How gravity kills Schrödinger's cat

on 2015-6-17 12:00am GMT

Theorists argue that warped space-time prevents quantum superpositions of large-scale objects.

Nature News doi: 10.1038/nature.2015.17773

Disturbance in weak measurements and the difference between quantum and classical weak values

on 2015-6-16 2:00pm GMT

Author(s): Asger C. Ipsen

The role of measurement-induced disturbance in weak measurements is of central importance for the interpretation of the weak value. Uncontrolled disturbance can interfere with the postselection process and make the weak value dependent on the details of the measurement process. Here we develop the c...

[Phys. Rev. A 91, 062120] Published Tue Jun 16, 2015

A classical Deutsch-Jozsa algorithm. (arXiv:1506.04627v1 [quant-ph])

on 2015-6-16 9:20am GMT

Authors: Niklas Johansson, Jan-Åke Larsson

In 1985, David Deutsch challenged the Church-Turing thesis by stating that his quantum model of computation "could, in principle, be built and would have many remarkable properties not reproducible by any Turing machine". While this is thought to be true in general, there is usually no way of knowing that the corresponding classical algorithms are the best possible solutions. Here we provide an efficient classical version of the Deutsch-Jozsa algorithm, which was one of the first examples of quantum computational speed-up. Our conclusion is that the quantum Deutsch-Josza algorithm owes its speed-up to resources that are not necessarily quantum-mechanical, and when compared with this new classical solution, offers no speed-up at all.

on 2015-6-16 9:20am GMT

Authors: Radu Ionicioiu

The Weltanschauung emerging from quantum theory clashes profoundly with our classical concepts. Quantum characteristics like superposition, entanglement, wave-particle duality, nonlocality, contextuality are difficult to reconcile with our everyday intuition. In this article I survey some aspects of quantum foundations and discuss intriguing connections with the foundations of mathematics.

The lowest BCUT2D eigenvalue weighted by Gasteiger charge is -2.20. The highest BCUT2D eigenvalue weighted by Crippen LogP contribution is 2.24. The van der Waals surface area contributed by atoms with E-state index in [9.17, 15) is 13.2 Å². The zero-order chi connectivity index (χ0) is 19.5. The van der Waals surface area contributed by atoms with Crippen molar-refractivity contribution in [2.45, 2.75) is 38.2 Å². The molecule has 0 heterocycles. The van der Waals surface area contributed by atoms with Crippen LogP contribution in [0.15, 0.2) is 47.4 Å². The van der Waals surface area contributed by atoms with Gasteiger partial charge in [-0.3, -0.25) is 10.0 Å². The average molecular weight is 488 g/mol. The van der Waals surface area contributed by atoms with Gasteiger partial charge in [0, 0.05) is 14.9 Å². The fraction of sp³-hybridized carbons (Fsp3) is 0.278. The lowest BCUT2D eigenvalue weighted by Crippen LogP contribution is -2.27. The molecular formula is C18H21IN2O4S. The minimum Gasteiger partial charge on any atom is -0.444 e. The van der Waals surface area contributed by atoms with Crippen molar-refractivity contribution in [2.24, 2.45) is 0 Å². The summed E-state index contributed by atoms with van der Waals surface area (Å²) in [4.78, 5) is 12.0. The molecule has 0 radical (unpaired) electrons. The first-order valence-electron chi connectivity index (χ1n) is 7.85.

Polynomial Bell inequalities. (arXiv:1506.04325v1 [quant-ph])

on 2015-6-16 9:20am GMT

Authors: Rafael Chaves

It is a recent realization that many of the concepts and tools of causal discovery in machine learning are highly relevant to problems in quantum information, in particular quantum nonlocality. The crucial ingredient in the connection between both fields is the tool of Bayesian networks, a graphical model used to reason about probabilistic causation. Indeed, Bell's theorem concerns a particular kind of a Bayesian network and Bell inequalities are a special case of linear constraints following from such models. It is thus natural to look for generalized Bell scenarios involving more complex Bayesian networks. The problem, however, relies on the fact that such generalized scenarios are characterized by polynomial Bell inequalities and no current method is available to derive them beyond very simple cases. In this work, we make a significant step in that direction, providing a general and practical method for the derivation of polynomial Bell inequalities in a wide class of scenarios, applying it to a few cases of interest. We also show how our construction naturally gives rise to a notion of non-signalling in generalized networks.

Quantum entanglement. (arXiv:1506.04262v1 [physics.hist-ph])

on 2015-6-16 9:20am GMT

Authors: Ludmil Hadjiivanov, Ivan Todorov